Research beginning in the late 1980s documents the empirical regularity that the slope of the yield curve is a reliable predictor of future real economic activity. Today, a substantial body of evidence exists from which various useful stylized facts have emerged.
For example, the difference between 10-year and 3-month Treasury rates, which is normally positive, has turned negative before each of the last eight officially-dated U.S. recessions (see graph below). Remarkably, the yield curve has been flat or inverted before every recession since the 1950s. Most recently, the curve inverted from June to September 2019 and again in February 2020, and on June 8, 2020 the NBER announced the official start of a recession in March 2020. The end of this short but deep recession came only two months later, as identified by the NBER in July 2021.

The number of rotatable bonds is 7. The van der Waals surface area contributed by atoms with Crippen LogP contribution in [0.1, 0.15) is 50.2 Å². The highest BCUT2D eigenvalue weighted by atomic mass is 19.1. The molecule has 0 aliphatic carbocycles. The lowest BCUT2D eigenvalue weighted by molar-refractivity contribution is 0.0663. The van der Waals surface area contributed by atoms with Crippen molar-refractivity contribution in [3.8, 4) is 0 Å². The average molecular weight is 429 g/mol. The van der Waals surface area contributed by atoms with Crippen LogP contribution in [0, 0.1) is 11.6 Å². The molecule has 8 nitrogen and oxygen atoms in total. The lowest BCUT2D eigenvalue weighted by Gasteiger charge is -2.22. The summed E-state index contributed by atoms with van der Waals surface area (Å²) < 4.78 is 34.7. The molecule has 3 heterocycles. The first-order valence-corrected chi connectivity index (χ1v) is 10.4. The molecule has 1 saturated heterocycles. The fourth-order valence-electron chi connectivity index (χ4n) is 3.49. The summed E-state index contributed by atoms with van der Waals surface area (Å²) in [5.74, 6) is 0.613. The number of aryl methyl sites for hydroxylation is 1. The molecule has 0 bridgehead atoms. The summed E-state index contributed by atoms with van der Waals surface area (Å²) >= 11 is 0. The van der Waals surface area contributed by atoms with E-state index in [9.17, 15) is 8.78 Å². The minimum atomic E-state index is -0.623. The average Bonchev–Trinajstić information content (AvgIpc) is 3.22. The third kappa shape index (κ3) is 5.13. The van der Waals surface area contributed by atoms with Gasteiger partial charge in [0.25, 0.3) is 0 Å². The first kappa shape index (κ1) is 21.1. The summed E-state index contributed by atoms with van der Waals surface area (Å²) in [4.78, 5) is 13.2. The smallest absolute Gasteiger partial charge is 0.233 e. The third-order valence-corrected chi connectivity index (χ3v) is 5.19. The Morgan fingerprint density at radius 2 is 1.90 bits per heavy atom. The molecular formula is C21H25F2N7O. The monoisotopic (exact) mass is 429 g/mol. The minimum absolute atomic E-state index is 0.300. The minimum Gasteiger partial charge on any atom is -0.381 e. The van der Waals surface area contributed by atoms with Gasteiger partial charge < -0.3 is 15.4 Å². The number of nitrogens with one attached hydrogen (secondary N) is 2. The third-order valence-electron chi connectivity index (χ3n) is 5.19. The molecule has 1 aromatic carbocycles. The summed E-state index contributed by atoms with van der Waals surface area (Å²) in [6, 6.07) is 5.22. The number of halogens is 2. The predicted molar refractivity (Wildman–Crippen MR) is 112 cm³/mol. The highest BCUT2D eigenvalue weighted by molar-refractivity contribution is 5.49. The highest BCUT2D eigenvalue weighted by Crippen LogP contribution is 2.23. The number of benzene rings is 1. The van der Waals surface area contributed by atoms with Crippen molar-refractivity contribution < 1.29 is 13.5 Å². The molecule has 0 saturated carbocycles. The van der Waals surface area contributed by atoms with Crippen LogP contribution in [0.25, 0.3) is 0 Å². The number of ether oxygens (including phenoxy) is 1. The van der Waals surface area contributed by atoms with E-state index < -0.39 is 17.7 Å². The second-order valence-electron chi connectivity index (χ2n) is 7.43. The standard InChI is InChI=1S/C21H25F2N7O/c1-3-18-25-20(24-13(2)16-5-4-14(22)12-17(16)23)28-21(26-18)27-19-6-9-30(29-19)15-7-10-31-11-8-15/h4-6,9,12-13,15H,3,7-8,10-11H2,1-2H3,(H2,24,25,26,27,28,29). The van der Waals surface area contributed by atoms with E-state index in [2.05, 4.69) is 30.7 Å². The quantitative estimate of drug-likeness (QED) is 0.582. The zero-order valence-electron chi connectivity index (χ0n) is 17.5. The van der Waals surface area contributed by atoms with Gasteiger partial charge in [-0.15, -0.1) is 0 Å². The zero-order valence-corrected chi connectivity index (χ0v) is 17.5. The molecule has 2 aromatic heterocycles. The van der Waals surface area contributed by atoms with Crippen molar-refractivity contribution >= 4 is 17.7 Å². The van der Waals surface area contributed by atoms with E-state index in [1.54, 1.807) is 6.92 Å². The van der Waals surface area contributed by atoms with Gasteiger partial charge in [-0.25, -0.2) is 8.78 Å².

The links at the top of this page provide more detailed information about:
- Current and historical estimates of the probability of a recession twelve months ahead.
- History of real-time use of the yield curve to forecast recessions at the New York Fed.
- References to selected readings about the yield curve as a leading indicator.
- Answers to frequently-asked questions (FAQ) about the yield curve and its predictive power for future real economic activity, including recessions. This link contains an extensive list of references to articles and other materials about the yield curve as a leading indicator.